This year, I wanted to read a Hanukkah novel written by a Jewish author to see how the genre takes shape with an #OwnVoices author. While Hallmark started integrating Hanukkah into its films last year, the representation has been problematic. I was hopeful that a Hanukkah novel would center the Jewish holiday with thoughtfulness and sensitivity. Stacey Agdern’s novel Miracles and Menorahs, published in 2020, delivers a sweet story of finding love and preserving culture and community during this holiday season. Agdern creates a quintessentially quaint east coast small town, “Hollowville” that is all too familiar to those of us who love holiday movies (and the Gilmore Girls). Hollowville differs from most small towns by hosting an annual Hanukkah festival. However, a scheming hipster city councilman works to overtake the festival, turning it into a generic holiday celebration that would ultimately center Christmas. Sarah Goldman, our bookish, latte-quaffing heroine, fights to keep the festival decidedly Hanukkah. In this conflict, Agdern neatly shows the ways that shifting Christmas to “holiday” often still centers Christmas, as is the case in the Hallmark holiday movies that were released last year. She shows the ways that a community rallies around this festival that provides a unique identity for the town, as well as helps educate those who are not Jewish about the significance of the holiday and its symbols and foods. Artists, small business owners, and families work together to save the festival, demonstrating the power of community.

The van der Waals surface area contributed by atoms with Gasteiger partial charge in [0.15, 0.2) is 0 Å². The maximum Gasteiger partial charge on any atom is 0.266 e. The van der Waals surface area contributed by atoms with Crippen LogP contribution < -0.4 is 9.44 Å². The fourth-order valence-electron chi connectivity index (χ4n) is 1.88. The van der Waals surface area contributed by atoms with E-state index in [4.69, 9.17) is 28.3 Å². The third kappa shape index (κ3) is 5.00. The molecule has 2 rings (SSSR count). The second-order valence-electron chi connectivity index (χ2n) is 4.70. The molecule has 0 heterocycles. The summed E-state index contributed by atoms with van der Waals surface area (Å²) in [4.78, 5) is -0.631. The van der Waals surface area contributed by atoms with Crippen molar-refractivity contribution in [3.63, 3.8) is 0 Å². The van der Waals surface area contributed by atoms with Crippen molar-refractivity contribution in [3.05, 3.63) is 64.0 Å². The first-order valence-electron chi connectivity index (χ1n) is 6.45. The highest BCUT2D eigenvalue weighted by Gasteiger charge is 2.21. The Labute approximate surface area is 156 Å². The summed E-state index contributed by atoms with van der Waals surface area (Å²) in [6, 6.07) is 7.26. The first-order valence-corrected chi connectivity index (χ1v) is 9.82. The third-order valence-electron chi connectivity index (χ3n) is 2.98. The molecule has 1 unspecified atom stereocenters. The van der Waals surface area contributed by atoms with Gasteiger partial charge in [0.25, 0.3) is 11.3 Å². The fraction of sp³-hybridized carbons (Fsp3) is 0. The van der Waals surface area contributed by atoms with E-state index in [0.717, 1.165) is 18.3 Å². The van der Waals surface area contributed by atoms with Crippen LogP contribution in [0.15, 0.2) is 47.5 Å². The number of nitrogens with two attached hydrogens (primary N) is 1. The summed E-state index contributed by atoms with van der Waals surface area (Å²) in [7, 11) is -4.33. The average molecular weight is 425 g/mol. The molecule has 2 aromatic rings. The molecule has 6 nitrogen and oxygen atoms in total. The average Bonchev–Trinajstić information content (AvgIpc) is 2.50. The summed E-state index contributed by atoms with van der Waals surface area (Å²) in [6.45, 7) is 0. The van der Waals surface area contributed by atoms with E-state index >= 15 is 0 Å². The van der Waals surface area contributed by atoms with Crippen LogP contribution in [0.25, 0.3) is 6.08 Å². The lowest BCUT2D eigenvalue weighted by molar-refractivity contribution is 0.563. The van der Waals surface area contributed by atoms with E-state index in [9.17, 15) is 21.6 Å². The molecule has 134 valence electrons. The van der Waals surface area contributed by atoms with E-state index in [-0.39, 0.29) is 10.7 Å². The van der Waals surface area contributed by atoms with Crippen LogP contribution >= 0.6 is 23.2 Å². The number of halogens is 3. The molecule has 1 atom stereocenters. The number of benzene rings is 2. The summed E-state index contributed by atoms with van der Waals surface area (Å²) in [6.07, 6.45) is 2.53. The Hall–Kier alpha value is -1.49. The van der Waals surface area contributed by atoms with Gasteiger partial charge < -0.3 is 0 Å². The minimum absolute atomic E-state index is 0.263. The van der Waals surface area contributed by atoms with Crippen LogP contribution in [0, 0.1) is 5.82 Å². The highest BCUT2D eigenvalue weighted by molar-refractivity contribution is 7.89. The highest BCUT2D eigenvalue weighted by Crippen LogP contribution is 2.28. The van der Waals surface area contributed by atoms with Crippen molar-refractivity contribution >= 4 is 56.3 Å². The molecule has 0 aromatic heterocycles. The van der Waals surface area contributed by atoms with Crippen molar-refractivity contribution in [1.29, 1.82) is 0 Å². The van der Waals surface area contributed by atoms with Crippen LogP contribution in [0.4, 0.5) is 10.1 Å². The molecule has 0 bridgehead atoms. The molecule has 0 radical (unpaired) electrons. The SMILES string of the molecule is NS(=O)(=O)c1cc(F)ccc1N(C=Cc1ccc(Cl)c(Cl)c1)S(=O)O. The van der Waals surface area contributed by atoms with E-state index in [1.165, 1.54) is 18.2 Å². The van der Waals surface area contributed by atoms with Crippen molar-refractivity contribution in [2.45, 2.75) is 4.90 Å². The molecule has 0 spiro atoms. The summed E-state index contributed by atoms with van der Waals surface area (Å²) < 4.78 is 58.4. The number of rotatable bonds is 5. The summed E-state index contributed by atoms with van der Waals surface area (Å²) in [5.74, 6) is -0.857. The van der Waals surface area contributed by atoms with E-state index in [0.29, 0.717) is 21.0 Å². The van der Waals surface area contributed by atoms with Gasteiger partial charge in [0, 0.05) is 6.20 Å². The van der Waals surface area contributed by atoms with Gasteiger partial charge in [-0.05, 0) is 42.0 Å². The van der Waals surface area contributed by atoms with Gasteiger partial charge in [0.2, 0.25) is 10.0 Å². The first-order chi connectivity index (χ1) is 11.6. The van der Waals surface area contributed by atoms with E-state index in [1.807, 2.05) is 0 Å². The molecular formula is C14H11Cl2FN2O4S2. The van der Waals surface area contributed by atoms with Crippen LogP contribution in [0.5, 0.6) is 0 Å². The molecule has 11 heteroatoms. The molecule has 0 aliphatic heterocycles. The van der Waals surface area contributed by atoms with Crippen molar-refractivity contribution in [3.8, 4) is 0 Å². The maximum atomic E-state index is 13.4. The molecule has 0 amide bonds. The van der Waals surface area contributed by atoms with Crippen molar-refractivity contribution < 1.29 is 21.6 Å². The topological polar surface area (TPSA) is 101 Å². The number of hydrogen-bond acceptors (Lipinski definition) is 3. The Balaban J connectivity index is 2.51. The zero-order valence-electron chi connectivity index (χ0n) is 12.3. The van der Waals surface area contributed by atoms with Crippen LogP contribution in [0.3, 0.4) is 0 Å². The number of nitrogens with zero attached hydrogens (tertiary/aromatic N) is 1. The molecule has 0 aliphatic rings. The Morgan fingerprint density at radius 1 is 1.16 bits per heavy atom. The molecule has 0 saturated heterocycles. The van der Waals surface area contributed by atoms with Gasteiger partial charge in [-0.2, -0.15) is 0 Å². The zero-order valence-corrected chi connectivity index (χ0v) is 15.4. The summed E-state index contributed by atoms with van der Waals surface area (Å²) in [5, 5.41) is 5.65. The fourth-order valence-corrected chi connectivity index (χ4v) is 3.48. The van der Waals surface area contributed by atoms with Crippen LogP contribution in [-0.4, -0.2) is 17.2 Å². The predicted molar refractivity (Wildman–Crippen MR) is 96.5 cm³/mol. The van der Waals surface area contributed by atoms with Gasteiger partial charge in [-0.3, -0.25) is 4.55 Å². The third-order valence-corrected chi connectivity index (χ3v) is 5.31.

Romance blossoms between Sarah and Isaac Lieberman; the grandson of a beloved town elder, Isaac happens to be a highly sought-after sculptor. He initially refuses to commercialize Hanukkah by creating a large menorah, so Sarah finds other ways to develop the festival and raise funds through commemorative artist items. Their different understanding of art, commerce, and community create conflict in the story, mostly because of a lack of communication. This barrier to romantic happiness is a little flimsy, and easily resolved. With this quibble aside, the novel delivers a heartwarming tale of Hanukkah romance, flavored with sufganiyot and latkes.

While both novels (and the film adaptation) lack the complexity in romance novels I usually read and review, they deliver that cozy warmth and brightness that defines this sub-genre of romance. Both are also “sweet” novels—there are plenty of meaningful glances, hand-holding, and a smattering of kisses. These novels keep the heat level to a minimum, much like the Christmas and holiday movies you’ll find streaming on cable channels, or that mug of warm hot cocoa that you might sip while reading.


By Dr. Jessica Lyn Van Slooten

Jessica Lyn Van Slooten is an Associate Professor of EnglishWriting, and Women’s and Gender Studies at the University of Wisconsin Green Bay. She teaches courses on women writers, gender and popular culture, romance writing, and more. Jessica has published numerous articles on teaching and assessing gender studies courses, and popular romance fiction and film. She is currently drafting a romance novel set in a small midwestern town.